Bill's Transcripts

DOORSTOP - BRISBANE - THURSDAY, 7 APRIL 2016

E&OE TRANSCRIPT
DOORSTOP INTERVIEW
BRISBANE
THURSDAY, 7 APRIL 2016

SUBJECT/S: Labor’s ‘Your Child. Our Future’ plan; Malcolm Turnbull’s abandonment of Australia’s public schools; Labor’s commitment to the Cross River Rail; Royal Commission into banking system; Arrium; Petrie People’s Forum; Road Safety Remuneration Tribunal

TERRI BUTLER, SHADOW PARLIAMENTARY SECRETARY TO THE LEADER OF THE OPPOSITION: Good afternoon everyone. Welcome to Kangaroo Point Cliffs, you can see beautiful Brisbane behind us and it's an absolute pleasure to have here in Queensland today Bill Shorten, the Leader of the Opposition. I just want to welcome Bill to Griffith, the best electorate in the country, but particularly I wanted to say to Bill: thank you so much for all the work that you are doing to deliver real commitments that are going to mean better infrastructure and better education. And thank you so much for standing up for public education, something that's very important to a lot of people in my electorate. It's wonderful when we go out and talk to people to hear of how much enthusiasm there is for Labor's policy to deliver better schools and better education for kids in Australia. So, I've been really looking forward to hearing what Bill's got to say today. Thanks everyone.  

BILL SHORTEN, LEADER OF THE OPPOSITION: Thanks Terri, and it's great to be with Terri Butler in her electorate of Griffith and she's been quite instrumental in some of the announcements which we will be making today. I'm here again in Brisbane and in Queensland because I think it's really important to get out and talk and listen to people. But I'm talking to Brisbane people, I'm talking to Queenslanders about our education policies. Because education matters. Properly funding our schools matters. Properly funding government schools most definitely matters. 

The difference couldn't be starker between myself and Labor on one hand and Mr Turnbull and the LNP on the other hand. I believe there is an important role for the Commonwealth to improve the funding of schools in this country. I believe that every child and every school deserves every opportunity. Yet, Mr Turnbull and his LNP they're looking for ways to get out of funding government schools right across Australia. Labor will not stand by and watch our school education system and the opportunities for our children slip backwards compared to what's happening in the rest of the world. Yet, Mr Turnbull and his LNP if given another chance after the next election, they're looking for ways to stand by and watch our school education system be trashed.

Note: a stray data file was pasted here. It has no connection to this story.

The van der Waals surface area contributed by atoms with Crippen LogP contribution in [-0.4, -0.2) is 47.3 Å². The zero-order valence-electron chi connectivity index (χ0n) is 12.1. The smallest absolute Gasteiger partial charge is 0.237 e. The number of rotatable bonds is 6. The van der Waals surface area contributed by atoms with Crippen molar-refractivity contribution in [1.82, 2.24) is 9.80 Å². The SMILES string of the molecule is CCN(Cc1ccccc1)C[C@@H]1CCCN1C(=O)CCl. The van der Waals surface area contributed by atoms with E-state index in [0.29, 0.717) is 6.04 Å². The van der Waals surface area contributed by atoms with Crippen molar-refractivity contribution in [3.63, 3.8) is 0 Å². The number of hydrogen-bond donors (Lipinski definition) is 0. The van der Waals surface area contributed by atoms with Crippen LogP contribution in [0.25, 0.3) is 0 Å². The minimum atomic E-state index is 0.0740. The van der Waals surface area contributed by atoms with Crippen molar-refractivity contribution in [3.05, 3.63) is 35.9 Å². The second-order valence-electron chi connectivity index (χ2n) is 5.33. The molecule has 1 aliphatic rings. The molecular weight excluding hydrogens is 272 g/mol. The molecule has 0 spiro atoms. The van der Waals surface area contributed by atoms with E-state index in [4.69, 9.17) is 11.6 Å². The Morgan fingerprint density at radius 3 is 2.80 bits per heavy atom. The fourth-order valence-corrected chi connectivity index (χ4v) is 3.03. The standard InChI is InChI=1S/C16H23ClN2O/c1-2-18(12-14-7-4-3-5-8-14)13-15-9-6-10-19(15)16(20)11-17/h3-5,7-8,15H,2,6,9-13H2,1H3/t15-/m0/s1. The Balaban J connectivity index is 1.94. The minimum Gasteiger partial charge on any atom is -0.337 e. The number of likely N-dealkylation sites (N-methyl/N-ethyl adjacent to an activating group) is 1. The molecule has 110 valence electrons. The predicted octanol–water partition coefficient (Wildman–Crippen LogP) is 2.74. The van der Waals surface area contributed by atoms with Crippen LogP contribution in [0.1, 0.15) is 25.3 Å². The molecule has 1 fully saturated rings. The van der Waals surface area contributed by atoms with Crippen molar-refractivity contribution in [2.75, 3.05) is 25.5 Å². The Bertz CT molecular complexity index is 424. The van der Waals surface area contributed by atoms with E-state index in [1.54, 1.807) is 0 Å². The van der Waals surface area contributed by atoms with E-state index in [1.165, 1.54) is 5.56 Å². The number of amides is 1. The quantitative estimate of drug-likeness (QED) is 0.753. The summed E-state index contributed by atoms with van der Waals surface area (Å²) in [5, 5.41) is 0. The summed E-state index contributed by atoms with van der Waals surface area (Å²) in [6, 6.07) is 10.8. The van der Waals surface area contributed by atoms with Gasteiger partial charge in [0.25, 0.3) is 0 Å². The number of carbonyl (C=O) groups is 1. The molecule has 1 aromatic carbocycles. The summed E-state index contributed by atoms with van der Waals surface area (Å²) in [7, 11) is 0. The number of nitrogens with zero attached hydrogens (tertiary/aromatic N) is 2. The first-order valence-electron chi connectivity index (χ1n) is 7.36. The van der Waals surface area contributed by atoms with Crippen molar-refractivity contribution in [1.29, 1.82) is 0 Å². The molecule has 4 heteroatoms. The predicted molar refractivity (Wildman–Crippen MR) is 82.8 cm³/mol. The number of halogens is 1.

There's another important issue which Terri and other members of our Queensland Labor Party have been talking to me about as a number one priority. I'm pleased to announce today that Labor's number one infrastructure project for Brisbane is Cross River Rail. We believe that Queenslanders and people that live in Brisbane deserve the best quality public transport system that we can help deliver them. It's important for improved productivity and decreased congestion in Brisbane that we have a world class public transport system. It's a real shame that when Mr Abbott and the LNP were elected in 2013, they cut the $700 million that Labor had allocated to Cross River Rail. Labor understands how everyday people need better public transport, we understand the need to reduce congestion. Only Labor can be trusted to properly fund Cross River Rail, which will make a marvellous difference in terms of productivity, jobs, and congestion. That's our vision for Brisbane. Happy to take any questions on that and other matters. 

JOURNALIST: Mr Shorten, how much are you pledging to the Cross River Rail project?

SHORTEN: Labor announced at the Queensland Media Club in October of last year, that the way in which we are going to break the deadlock in terms of funding for important public infrastructure, roads and rail, is that we would create what we called a concrete bank. A $10 billion loan facility which would see the Government balance sheet being used to incentivise private investment. We would also be prepared to make grant funding. We will sit down and talk with the Queensland Government, who has made clear their commitment, Premier Palaszczuk has made it clear, her commitment to Cross River Rail. 

 JOURNALIST: What would be the funding break down then? What would be your ideal split between the Federal Government, whether it come from the concrete bank or not, and the State Government?